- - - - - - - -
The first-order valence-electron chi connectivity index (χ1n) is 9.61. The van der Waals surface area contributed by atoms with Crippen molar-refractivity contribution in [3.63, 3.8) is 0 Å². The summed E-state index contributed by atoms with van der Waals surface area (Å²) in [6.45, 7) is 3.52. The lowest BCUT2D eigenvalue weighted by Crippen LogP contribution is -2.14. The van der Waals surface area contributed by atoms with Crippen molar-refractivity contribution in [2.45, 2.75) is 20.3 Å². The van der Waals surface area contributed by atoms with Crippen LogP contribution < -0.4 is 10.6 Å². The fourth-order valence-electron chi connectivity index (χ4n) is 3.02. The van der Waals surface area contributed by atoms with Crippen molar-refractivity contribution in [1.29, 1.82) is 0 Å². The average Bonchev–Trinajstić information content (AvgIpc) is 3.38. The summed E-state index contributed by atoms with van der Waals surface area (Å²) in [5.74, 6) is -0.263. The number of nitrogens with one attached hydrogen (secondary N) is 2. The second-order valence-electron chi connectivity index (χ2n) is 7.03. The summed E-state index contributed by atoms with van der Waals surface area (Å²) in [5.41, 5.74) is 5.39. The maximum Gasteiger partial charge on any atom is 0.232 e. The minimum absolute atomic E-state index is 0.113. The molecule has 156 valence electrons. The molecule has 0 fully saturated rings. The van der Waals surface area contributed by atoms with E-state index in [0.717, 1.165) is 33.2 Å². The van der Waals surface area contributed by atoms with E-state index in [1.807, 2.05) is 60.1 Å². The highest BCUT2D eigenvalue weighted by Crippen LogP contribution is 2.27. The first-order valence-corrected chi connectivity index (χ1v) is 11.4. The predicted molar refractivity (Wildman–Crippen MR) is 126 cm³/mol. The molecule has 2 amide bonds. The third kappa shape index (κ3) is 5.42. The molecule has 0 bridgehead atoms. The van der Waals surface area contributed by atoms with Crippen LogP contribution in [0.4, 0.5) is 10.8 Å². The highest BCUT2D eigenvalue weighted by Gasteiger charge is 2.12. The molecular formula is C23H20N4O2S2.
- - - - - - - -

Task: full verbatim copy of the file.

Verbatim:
The first-order valence-electron chi connectivity index (χ1n) is 9.61. The van der Waals surface area contributed by atoms with Crippen molar-refractivity contribution in [3.63, 3.8) is 0 Å². The summed E-state index contributed by atoms with van der Waals surface area (Å²) in [6.45, 7) is 3.52. The lowest BCUT2D eigenvalue weighted by Crippen LogP contribution is -2.14. The van der Waals surface area contributed by atoms with Crippen molar-refractivity contribution in [2.45, 2.75) is 20.3 Å². The van der Waals surface area contributed by atoms with Crippen LogP contribution < -0.4 is 10.6 Å². The fourth-order valence-electron chi connectivity index (χ4n) is 3.02. The van der Waals surface area contributed by atoms with Crippen molar-refractivity contribution in [1.29, 1.82) is 0 Å². The average Bonchev–Trinajstić information content (AvgIpc) is 3.38. The summed E-state index contributed by atoms with van der Waals surface area (Å²) in [5.74, 6) is -0.263. The number of nitrogens with one attached hydrogen (secondary N) is 2. The second-order valence-electron chi connectivity index (χ2n) is 7.03. The summed E-state index contributed by atoms with van der Waals surface area (Å²) in [5.41, 5.74) is 5.39. The maximum Gasteiger partial charge on any atom is 0.232 e. The minimum absolute atomic E-state index is 0.113. The molecule has 156 valence electrons. The molecule has 0 fully saturated rings. The van der Waals surface area contributed by atoms with E-state index in [0.717, 1.165) is 33.2 Å². The van der Waals surface area contributed by atoms with E-state index in [1.807, 2.05) is 60.1 Å². The highest BCUT2D eigenvalue weighted by Crippen LogP contribution is 2.27. The first-order valence-corrected chi connectivity index (χ1v) is 11.4. The predicted molar refractivity (Wildman–Crippen MR) is 126 cm³/mol. The molecule has 2 amide bonds. The third kappa shape index (κ3) is 5.42. The molecule has 0 bridgehead atoms. The van der Waals surface area contributed by atoms with Crippen LogP contribution in [0.4, 0.5) is 10.8 Å². The highest BCUT2D eigenvalue weighted by Gasteiger charge is 2.12. The molecular formula is C23H20N4O2S2.